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jail Quotes

16 of the best book quotes about jail
  1. #1
    “It was like breakers upon a beach; there was new water, but the wave looked just the same. He strolled about and talked with them, and the biggest of them told tales of their prowess, while those who were weaker, or younger and inexperienced, gathered round and listened in admiring silence. The last time he was there, Jurgis had thought of little but his family; but now he was free to listen to these men, and to realize that he was one of them—that their point of view was his point of view, and that the way they kept themselves alive in the world was the way he meant to do it in the future.”
  2. #2
    “Jurgis had first come to the stockyards he had been as clean as any workingman could well be. But later on, what with sickness and cold and hunger and discouragement, and the filthiness of his work, and the vermin in his home, he had given up washing in winter, and in summer only as much of him as would go into a basin. He had had a shower bath in jail, but nothing since—and now he would have a swim!”
  3. #3
    “There were hardened criminals and innocent men too poor to give bail; old men, and boys literally not yet in their teens. They were the drainage of the great festering ulcer of society […] Into this wild-beast tangle these men had been born without their consent, they had taken part in it because they could not help it; that they were in jail was no disgrace to them, for the game had never been fair, the dice were loaded. They were swindlers and thieves of pennies and dimes, and they had been trapped and put out of the way by the swindlers and thieves of millions of dollars.”
  4. #4
    “Excepting for that one walk when he left jail, when he was too much worried to notice anything, and for a few times that he had rested in the city parks in the winter time when he was out of work, he had literally never seen a tree! And now he felt like a bird lifted up and borne away upon a gale; he stopped and stared at each new sight of wonder—at a herd of cows, and a meadow full of daisies, at hedgerows set thick with June roses, at little birds singing in the trees.”
  5. #5
    “I was always aware that I was Frank Abagnale, Jr., that I was a check swindler and a faker, and if and when I was caught I wasn’t going to win any Oscars. I was going to jail.”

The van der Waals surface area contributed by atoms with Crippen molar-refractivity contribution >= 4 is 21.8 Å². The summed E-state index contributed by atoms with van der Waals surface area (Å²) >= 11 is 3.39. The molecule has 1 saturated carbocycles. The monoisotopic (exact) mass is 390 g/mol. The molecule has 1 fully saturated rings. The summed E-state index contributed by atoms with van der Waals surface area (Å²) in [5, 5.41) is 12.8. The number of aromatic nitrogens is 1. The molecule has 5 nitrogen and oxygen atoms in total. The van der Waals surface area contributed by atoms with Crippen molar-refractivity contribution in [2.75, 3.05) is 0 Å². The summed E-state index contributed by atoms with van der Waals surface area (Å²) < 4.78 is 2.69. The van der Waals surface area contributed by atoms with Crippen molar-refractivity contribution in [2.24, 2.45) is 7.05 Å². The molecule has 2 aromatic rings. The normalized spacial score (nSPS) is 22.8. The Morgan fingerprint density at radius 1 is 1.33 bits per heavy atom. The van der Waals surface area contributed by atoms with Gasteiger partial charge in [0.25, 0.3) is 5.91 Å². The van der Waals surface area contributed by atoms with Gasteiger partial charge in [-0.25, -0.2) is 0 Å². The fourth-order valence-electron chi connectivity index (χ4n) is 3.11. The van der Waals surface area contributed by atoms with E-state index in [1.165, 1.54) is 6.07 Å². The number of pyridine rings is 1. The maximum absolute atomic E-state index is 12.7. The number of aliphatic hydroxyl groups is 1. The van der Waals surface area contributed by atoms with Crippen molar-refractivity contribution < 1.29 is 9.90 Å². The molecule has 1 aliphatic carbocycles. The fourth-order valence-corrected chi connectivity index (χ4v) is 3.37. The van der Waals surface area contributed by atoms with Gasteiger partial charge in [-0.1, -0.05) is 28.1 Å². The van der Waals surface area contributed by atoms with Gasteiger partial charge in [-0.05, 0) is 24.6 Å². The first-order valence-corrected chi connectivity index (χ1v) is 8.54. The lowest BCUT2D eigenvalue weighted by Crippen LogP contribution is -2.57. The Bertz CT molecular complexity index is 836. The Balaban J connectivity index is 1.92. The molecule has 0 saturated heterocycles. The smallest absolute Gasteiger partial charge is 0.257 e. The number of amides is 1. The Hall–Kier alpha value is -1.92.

6. #6
    “‘Where are you?’ asked Taya when I finally got a hold of her.
    ‘I got arrested.’
    ‘All right,’ she snapped. ‘Whatever.’
    I can’t say I blamed her for being mad. It wasn’t the most responsible thing I’ve ever done. Coming when it did, it was just one more irritant in a time filled with them—our relationship was rapidly going downhill.”
  7. #7
    “I’d soon as go to jail than take that damn relief job.”
  8. #8
    “I asked him the circumstances of his being in LA in 1944. ‘I was arrested in Arizona, the joint absolutely the worst joint I’ve ever been in. I had to escape and pulled the greatest escape in my life, speaking of escapes, you see, in a general way.‘”
  1. #9
    “I want to look like a good person. I want to feel like I’m a good person because I believe I am. But being in here with these guys makes it hard to think about yourself being different. We look about the same, and though I’m younger than they are, it’s hard not to notice that we are all pretty young.”
  2. #10
    “‘Big Mike was going to drop out,’ said Big Tony. ‘And if he dropped out, he’d be like all his friends who dropped out: dead, in jail, or on the street selling drugs, just waiting to be dead or in jail.‘”
  3. #11
    “We will do what others expect of us . . . If they expect us to graduate, we will graduate. If they expect us to get a job, we will get a job. lf they expect us to go to jail, then that’s where we will end up too. At some point you lose control.”
  4. #12
    “The best time to cry is at night, when the lights are out and someone is being beaten up and screaming for help. That way if you sniffle a little they won’t hear you. If anybody knows that you are crying, they’ll start talking about it and soon it’ll be your turn to get beat up when the lights go out.”
  5. #13
    “I hate this place. I hate this place. I can’t write it enough times to make it look the way I feel. I hate, hate, hate this place!”
  6. #14
    “Violence here is always happening or just about ready to happen. I think these guys like it—they want it to be normal because that’s what they’re used to dealing with.”
  7. #15
    ″‘We’re not criminals!’ one of the other men in the cell yelled at him.
    ‘We didn’t ask for civil war! We didn’t want to leave our homes!’ another man yelled.
    ‘We’re refugees!’ Mahmoud yelled, unable to stay silent any longer. ‘We need help!‘”
  8. #16
    “Henry: Did the Channel part for you?
    Eleanor: It went flat when I told it to. I didn’t think to ask for more. How dear of you to let me out of jail.”

Books about criminals

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The Unabomber book
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Jack the Ripper book
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